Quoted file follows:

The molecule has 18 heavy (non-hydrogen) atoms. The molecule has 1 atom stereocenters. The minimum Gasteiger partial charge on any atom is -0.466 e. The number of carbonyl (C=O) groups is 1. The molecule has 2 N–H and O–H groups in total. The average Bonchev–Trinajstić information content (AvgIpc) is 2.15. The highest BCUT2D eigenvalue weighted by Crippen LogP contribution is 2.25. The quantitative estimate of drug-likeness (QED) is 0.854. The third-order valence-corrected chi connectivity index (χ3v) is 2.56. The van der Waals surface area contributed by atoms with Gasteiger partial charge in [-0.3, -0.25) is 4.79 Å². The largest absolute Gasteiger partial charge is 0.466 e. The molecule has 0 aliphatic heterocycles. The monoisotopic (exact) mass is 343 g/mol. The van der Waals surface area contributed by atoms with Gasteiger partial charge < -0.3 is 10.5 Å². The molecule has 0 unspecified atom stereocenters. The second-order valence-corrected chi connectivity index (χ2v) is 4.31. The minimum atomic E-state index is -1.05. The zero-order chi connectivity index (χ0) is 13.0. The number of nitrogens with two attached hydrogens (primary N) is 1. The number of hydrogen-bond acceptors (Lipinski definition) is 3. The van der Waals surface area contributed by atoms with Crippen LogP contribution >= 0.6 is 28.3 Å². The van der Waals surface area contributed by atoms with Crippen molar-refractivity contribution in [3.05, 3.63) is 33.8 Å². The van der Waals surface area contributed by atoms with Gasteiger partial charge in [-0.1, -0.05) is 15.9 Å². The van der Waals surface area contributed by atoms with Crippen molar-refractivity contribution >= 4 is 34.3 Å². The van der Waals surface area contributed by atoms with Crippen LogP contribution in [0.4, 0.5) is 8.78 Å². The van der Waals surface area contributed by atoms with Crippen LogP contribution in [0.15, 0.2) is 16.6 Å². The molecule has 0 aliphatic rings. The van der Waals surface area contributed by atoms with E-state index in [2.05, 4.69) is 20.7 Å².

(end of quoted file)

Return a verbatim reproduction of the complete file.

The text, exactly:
The molecule has 18 heavy (non-hydrogen) atoms. The molecule has 1 atom stereocenters. The minimum Gasteiger partial charge on any atom is -0.466 e. The number of carbonyl (C=O) groups is 1. The molecule has 2 N–H and O–H groups in total. The average Bonchev–Trinajstić information content (AvgIpc) is 2.15. The highest BCUT2D eigenvalue weighted by Crippen LogP contribution is 2.25. The quantitative estimate of drug-likeness (QED) is 0.854. The third-order valence-corrected chi connectivity index (χ3v) is 2.56. The van der Waals surface area contributed by atoms with Gasteiger partial charge in [-0.3, -0.25) is 4.79 Å². The largest absolute Gasteiger partial charge is 0.466 e. The molecule has 0 aliphatic heterocycles. The monoisotopic (exact) mass is 343 g/mol. The van der Waals surface area contributed by atoms with Gasteiger partial charge < -0.3 is 10.5 Å². The molecule has 0 unspecified atom stereocenters. The second-order valence-corrected chi connectivity index (χ2v) is 4.31. The minimum atomic E-state index is -1.05. The zero-order chi connectivity index (χ0) is 13.0. The number of nitrogens with two attached hydrogens (primary N) is 1. The number of hydrogen-bond acceptors (Lipinski definition) is 3. The van der Waals surface area contributed by atoms with Crippen LogP contribution >= 0.6 is 28.3 Å². The van der Waals surface area contributed by atoms with Crippen molar-refractivity contribution in [3.05, 3.63) is 33.8 Å². The van der Waals surface area contributed by atoms with Gasteiger partial charge in [-0.1, -0.05) is 15.9 Å². The van der Waals surface area contributed by atoms with Crippen molar-refractivity contribution >= 4 is 34.3 Å². The van der Waals surface area contributed by atoms with Crippen LogP contribution in [0.4, 0.5) is 8.78 Å². The van der Waals surface area contributed by atoms with Crippen LogP contribution in [0.15, 0.2) is 16.6 Å². The molecule has 0 aliphatic rings. The van der Waals surface area contributed by atoms with E-state index in [2.05, 4.69) is 20.7 Å².